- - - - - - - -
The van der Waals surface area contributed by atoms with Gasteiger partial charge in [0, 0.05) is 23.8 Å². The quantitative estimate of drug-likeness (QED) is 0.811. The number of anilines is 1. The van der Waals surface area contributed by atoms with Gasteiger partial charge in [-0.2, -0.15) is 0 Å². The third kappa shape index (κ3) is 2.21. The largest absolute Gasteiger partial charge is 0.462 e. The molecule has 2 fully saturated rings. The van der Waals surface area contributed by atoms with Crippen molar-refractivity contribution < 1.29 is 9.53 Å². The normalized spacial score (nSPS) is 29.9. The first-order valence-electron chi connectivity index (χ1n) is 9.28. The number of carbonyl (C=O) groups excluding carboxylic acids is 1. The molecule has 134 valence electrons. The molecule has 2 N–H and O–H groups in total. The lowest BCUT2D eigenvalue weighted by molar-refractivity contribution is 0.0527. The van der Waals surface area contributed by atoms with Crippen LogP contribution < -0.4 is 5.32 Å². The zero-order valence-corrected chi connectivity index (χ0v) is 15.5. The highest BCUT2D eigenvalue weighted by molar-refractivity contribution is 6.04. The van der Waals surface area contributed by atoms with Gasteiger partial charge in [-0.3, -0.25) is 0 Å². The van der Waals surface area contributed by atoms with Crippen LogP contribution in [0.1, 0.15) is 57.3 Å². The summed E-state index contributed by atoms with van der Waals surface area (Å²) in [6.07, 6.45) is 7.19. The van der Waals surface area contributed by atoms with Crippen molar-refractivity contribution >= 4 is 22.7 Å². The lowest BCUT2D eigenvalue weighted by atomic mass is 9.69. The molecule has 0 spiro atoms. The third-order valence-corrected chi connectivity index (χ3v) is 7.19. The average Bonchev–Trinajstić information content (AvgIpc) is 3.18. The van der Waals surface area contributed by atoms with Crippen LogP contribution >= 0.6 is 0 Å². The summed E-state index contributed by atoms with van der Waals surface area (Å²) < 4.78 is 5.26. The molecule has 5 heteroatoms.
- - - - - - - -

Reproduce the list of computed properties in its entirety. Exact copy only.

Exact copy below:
The van der Waals surface area contributed by atoms with Gasteiger partial charge in [0, 0.05) is 23.8 Å². The quantitative estimate of drug-likeness (QED) is 0.811. The number of anilines is 1. The van der Waals surface area contributed by atoms with Gasteiger partial charge in [-0.2, -0.15) is 0 Å². The third kappa shape index (κ3) is 2.21. The largest absolute Gasteiger partial charge is 0.462 e. The molecule has 2 fully saturated rings. The van der Waals surface area contributed by atoms with Crippen molar-refractivity contribution < 1.29 is 9.53 Å². The normalized spacial score (nSPS) is 29.9. The first-order valence-electron chi connectivity index (χ1n) is 9.28. The number of carbonyl (C=O) groups excluding carboxylic acids is 1. The molecule has 134 valence electrons. The molecule has 2 N–H and O–H groups in total. The lowest BCUT2D eigenvalue weighted by molar-refractivity contribution is 0.0527. The van der Waals surface area contributed by atoms with Crippen LogP contribution < -0.4 is 5.32 Å². The zero-order valence-corrected chi connectivity index (χ0v) is 15.5. The highest BCUT2D eigenvalue weighted by molar-refractivity contribution is 6.04. The van der Waals surface area contributed by atoms with Gasteiger partial charge in [-0.3, -0.25) is 0 Å². The van der Waals surface area contributed by atoms with Crippen LogP contribution in [0.1, 0.15) is 57.3 Å². The summed E-state index contributed by atoms with van der Waals surface area (Å²) in [6.07, 6.45) is 7.19. The van der Waals surface area contributed by atoms with Crippen molar-refractivity contribution >= 4 is 22.7 Å². The lowest BCUT2D eigenvalue weighted by atomic mass is 9.69. The molecule has 0 spiro atoms. The third-order valence-corrected chi connectivity index (χ3v) is 7.19. The average Bonchev–Trinajstić information content (AvgIpc) is 3.18. The van der Waals surface area contributed by atoms with Crippen LogP contribution >= 0.6 is 0 Å². The summed E-state index contributed by atoms with van der Waals surface area (Å²) < 4.78 is 5.26. The molecule has 5 heteroatoms.